} Impact of IoT in 2018 - Strand

9/28/2017 - Gepost in ICT & Digital

Impact of IoT in 2018

Our expert's opinion

"The Internet of Things is growing rapidly, conquering its place in our day-to-day lives. With the increasing sales of IT gadgets, smartphones and tablets, the IoT keeps expanding its reach within several sectors.

Retail companies are investing in technologies to map the purchasing habits of their customers so that they can more easily interact with them and provide them with the products they ‘truly need’. Even the healthcare sector sees the potential of IoT. The booming sales of wearable tech gadgets is influencing the way people control their health. For example, hospitals can monitor their patients by reminding them to pick up their medicine or check their blood pressure.

Looking at the predictions for the future, the IoT will also confront us with new challenges concerning privacy and data protection. I believe we can assume that IoT will be changing the way companies work and the way we live."

 - Anastasiya, Associate Consultant

5 IoT trends that will define 2018

Consumers and corporations alike are embracing the world-changing impact of the Internet of Things (IoT) on global commerce and lifestyle. This is how the technology will develop over the next year.

The Internet of Things (IoT) wasted no time spreading across the world and connecting millions of individuals. In just a few short years, billions of sensors redefined how businesses operated and how people interacted with one another, and that was only the start; one IHS forecast predicts the IoT will grow to reach a staggering 75 billion devices by 2025.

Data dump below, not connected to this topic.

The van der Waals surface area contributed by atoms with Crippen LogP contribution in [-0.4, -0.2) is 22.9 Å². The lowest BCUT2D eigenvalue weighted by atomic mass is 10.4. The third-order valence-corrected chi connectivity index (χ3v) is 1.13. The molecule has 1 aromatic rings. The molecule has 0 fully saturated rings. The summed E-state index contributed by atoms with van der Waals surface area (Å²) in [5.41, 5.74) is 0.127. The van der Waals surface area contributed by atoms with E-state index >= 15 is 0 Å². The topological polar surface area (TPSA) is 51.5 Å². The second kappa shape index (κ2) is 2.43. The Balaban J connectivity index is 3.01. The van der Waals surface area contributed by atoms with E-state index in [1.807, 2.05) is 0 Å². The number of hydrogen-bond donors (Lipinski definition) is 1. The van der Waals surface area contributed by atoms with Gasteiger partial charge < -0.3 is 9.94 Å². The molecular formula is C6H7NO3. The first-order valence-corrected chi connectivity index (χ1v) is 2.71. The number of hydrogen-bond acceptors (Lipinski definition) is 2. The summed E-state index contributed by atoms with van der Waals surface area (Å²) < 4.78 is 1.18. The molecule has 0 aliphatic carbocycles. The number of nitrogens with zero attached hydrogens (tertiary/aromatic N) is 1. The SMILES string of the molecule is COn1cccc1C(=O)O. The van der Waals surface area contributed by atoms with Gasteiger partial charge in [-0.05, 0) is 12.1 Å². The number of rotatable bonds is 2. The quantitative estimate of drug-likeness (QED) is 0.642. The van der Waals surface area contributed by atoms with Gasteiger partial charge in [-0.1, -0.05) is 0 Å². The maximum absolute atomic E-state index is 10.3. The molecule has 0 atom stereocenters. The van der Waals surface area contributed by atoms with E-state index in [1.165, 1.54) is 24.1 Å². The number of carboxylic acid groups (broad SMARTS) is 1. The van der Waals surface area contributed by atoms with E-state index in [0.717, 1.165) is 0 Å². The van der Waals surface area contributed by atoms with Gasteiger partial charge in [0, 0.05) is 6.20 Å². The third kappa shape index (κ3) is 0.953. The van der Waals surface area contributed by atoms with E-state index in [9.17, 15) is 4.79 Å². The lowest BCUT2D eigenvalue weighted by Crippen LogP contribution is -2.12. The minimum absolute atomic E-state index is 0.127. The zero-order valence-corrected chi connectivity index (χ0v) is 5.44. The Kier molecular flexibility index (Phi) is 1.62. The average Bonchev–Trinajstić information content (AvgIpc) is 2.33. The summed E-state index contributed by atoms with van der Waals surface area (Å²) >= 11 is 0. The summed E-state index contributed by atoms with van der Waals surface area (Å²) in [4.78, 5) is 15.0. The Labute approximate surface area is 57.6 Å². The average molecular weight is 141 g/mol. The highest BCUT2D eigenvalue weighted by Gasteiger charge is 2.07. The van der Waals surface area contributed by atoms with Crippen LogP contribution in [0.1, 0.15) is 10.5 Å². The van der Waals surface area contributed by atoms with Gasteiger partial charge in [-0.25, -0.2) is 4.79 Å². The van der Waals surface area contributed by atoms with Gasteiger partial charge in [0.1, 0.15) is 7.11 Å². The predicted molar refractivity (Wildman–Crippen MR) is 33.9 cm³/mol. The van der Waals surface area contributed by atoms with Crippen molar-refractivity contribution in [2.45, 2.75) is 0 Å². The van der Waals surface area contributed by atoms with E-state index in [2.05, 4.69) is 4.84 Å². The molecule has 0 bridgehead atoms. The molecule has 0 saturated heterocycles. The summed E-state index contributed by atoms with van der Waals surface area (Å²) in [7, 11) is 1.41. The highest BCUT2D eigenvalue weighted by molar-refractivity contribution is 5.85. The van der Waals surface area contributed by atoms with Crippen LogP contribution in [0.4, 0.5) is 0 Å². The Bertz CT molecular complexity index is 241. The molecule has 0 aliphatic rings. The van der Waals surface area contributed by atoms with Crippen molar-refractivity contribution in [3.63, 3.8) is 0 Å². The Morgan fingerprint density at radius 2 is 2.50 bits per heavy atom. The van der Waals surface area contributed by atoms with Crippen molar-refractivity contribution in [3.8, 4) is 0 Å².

What changes will the IoT bring even sooner, in 2018? Is the phenomenon of an interconnected world a mere fad, or will the trends of the IoT continue to define us for decades to come? These five trends highlight the stunning innovations that may lurk just around the corner, and could be a taste of the world yet to come.

More IoT devices than ever

While IHS and others are predicting massive upticks in the amount of digitally-connected devices over the next decade, it’s likely we won’t need to wait very long. BI Intelligence’s report on the IoT notes that nearly $6 trillion will be spent on IoT solutions in just the next five years, for instance, meaning the rapid proliferation of IoT gadgets has already begun.

As more consumers around the globe purchase smartphones, tablets, and other gadgets which hook them into the web, the expanse of the IoT will only grow ever-greater. Low-power, short-ranged networked devices will be increasingly pushed by companies hoping to cash in on the boom in tech, and millions of more sensors embedded in our world in just a year’s time.

The forthcoming retail shakeup

One of the largest impacts the IoT could have in 2018 is the waves of change it’s bringing to retail. Consumers and business-owners alike have profited greatly off of the increase in sensors and data driven by the IoT, as it allows businesses to better market their products to prospective customers.